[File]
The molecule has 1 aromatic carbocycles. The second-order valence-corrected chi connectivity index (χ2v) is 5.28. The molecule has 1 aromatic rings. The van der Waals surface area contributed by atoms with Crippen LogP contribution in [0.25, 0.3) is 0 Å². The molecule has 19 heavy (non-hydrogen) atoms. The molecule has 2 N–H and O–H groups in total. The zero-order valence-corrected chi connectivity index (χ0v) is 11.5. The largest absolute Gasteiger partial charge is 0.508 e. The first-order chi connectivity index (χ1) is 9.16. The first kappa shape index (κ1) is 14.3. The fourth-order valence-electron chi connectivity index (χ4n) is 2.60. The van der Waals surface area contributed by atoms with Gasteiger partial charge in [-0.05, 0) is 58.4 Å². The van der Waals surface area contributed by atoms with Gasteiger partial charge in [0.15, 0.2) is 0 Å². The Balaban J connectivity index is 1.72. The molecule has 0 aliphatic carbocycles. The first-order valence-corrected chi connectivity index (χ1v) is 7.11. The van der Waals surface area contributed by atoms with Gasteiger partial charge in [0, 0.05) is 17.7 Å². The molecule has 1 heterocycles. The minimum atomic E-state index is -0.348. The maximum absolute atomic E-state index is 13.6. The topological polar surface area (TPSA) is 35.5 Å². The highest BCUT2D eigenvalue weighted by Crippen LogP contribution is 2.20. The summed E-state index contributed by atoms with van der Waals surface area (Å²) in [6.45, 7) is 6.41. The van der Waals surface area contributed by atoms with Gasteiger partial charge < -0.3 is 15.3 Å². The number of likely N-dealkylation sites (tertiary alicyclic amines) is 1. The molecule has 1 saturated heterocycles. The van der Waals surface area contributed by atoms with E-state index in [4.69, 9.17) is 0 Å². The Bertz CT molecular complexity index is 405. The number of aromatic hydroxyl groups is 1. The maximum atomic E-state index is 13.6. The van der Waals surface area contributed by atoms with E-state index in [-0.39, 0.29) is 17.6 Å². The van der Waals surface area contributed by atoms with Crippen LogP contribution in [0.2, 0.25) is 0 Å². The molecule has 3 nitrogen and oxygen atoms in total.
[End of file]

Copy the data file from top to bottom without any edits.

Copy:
The molecule has 1 aromatic carbocycles. The second-order valence-corrected chi connectivity index (χ2v) is 5.28. The molecule has 1 aromatic rings. The van der Waals surface area contributed by atoms with Crippen LogP contribution in [0.25, 0.3) is 0 Å². The molecule has 19 heavy (non-hydrogen) atoms. The molecule has 2 N–H and O–H groups in total. The zero-order valence-corrected chi connectivity index (χ0v) is 11.5. The largest absolute Gasteiger partial charge is 0.508 e. The first-order chi connectivity index (χ1) is 9.16. The first kappa shape index (κ1) is 14.3. The fourth-order valence-electron chi connectivity index (χ4n) is 2.60. The van der Waals surface area contributed by atoms with Gasteiger partial charge in [-0.05, 0) is 58.4 Å². The van der Waals surface area contributed by atoms with Gasteiger partial charge in [0.15, 0.2) is 0 Å². The Balaban J connectivity index is 1.72. The molecule has 0 aliphatic carbocycles. The first-order valence-corrected chi connectivity index (χ1v) is 7.11. The van der Waals surface area contributed by atoms with Gasteiger partial charge in [0, 0.05) is 17.7 Å². The molecule has 1 heterocycles. The minimum atomic E-state index is -0.348. The maximum absolute atomic E-state index is 13.6. The topological polar surface area (TPSA) is 35.5 Å². The highest BCUT2D eigenvalue weighted by Crippen LogP contribution is 2.20. The summed E-state index contributed by atoms with van der Waals surface area (Å²) in [6.45, 7) is 6.41. The van der Waals surface area contributed by atoms with Gasteiger partial charge < -0.3 is 15.3 Å². The number of likely N-dealkylation sites (tertiary alicyclic amines) is 1. The molecule has 1 saturated heterocycles. The van der Waals surface area contributed by atoms with E-state index in [4.69, 9.17) is 0 Å². The Bertz CT molecular complexity index is 405. The number of aromatic hydroxyl groups is 1. The maximum atomic E-state index is 13.6. The van der Waals surface area contributed by atoms with E-state index in [-0.39, 0.29) is 17.6 Å². The van der Waals surface area contributed by atoms with Crippen LogP contribution in [0.2, 0.25) is 0 Å². The molecule has 3 nitrogen and oxygen atoms in total.